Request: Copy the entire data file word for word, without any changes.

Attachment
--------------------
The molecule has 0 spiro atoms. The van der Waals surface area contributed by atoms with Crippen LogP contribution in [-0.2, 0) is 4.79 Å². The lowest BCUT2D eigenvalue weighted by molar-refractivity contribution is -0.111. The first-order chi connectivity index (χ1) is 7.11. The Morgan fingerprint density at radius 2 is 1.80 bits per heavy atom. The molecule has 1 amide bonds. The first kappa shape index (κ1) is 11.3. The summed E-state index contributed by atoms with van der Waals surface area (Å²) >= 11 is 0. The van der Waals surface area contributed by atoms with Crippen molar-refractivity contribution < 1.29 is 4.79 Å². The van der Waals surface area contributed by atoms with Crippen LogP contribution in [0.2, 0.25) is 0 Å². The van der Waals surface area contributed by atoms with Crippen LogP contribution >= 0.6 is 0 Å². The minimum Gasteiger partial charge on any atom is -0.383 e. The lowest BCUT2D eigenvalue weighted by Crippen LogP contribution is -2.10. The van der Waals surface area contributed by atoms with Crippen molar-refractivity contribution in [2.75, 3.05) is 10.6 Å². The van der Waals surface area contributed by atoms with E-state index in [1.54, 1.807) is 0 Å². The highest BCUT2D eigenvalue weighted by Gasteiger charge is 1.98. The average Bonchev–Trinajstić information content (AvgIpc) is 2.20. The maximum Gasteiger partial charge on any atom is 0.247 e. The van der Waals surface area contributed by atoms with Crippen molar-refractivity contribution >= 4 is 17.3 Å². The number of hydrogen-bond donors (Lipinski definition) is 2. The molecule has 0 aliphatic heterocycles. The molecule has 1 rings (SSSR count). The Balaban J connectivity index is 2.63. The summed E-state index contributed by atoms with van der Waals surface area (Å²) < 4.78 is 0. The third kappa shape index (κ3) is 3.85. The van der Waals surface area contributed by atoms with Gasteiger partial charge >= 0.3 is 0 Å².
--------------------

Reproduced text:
The molecule has 0 spiro atoms. The van der Waals surface area contributed by atoms with Crippen LogP contribution in [-0.2, 0) is 4.79 Å². The lowest BCUT2D eigenvalue weighted by molar-refractivity contribution is -0.111. The first-order chi connectivity index (χ1) is 7.11. The Morgan fingerprint density at radius 2 is 1.80 bits per heavy atom. The molecule has 1 amide bonds. The first kappa shape index (κ1) is 11.3. The summed E-state index contributed by atoms with van der Waals surface area (Å²) >= 11 is 0. The van der Waals surface area contributed by atoms with Crippen molar-refractivity contribution < 1.29 is 4.79 Å². The van der Waals surface area contributed by atoms with Crippen LogP contribution in [0.2, 0.25) is 0 Å². The van der Waals surface area contributed by atoms with Crippen LogP contribution >= 0.6 is 0 Å². The minimum Gasteiger partial charge on any atom is -0.383 e. The lowest BCUT2D eigenvalue weighted by Crippen LogP contribution is -2.10. The van der Waals surface area contributed by atoms with Crippen molar-refractivity contribution in [2.75, 3.05) is 10.6 Å². The van der Waals surface area contributed by atoms with E-state index in [1.54, 1.807) is 0 Å². The highest BCUT2D eigenvalue weighted by Gasteiger charge is 1.98. The average Bonchev–Trinajstić information content (AvgIpc) is 2.20. The maximum Gasteiger partial charge on any atom is 0.247 e. The van der Waals surface area contributed by atoms with Crippen molar-refractivity contribution >= 4 is 17.3 Å². The number of hydrogen-bond donors (Lipinski definition) is 2. The molecule has 0 aliphatic heterocycles. The molecule has 1 rings (SSSR count). The Balaban J connectivity index is 2.63. The summed E-state index contributed by atoms with van der Waals surface area (Å²) < 4.78 is 0. The third kappa shape index (κ3) is 3.85. The van der Waals surface area contributed by atoms with Gasteiger partial charge >= 0.3 is 0 Å².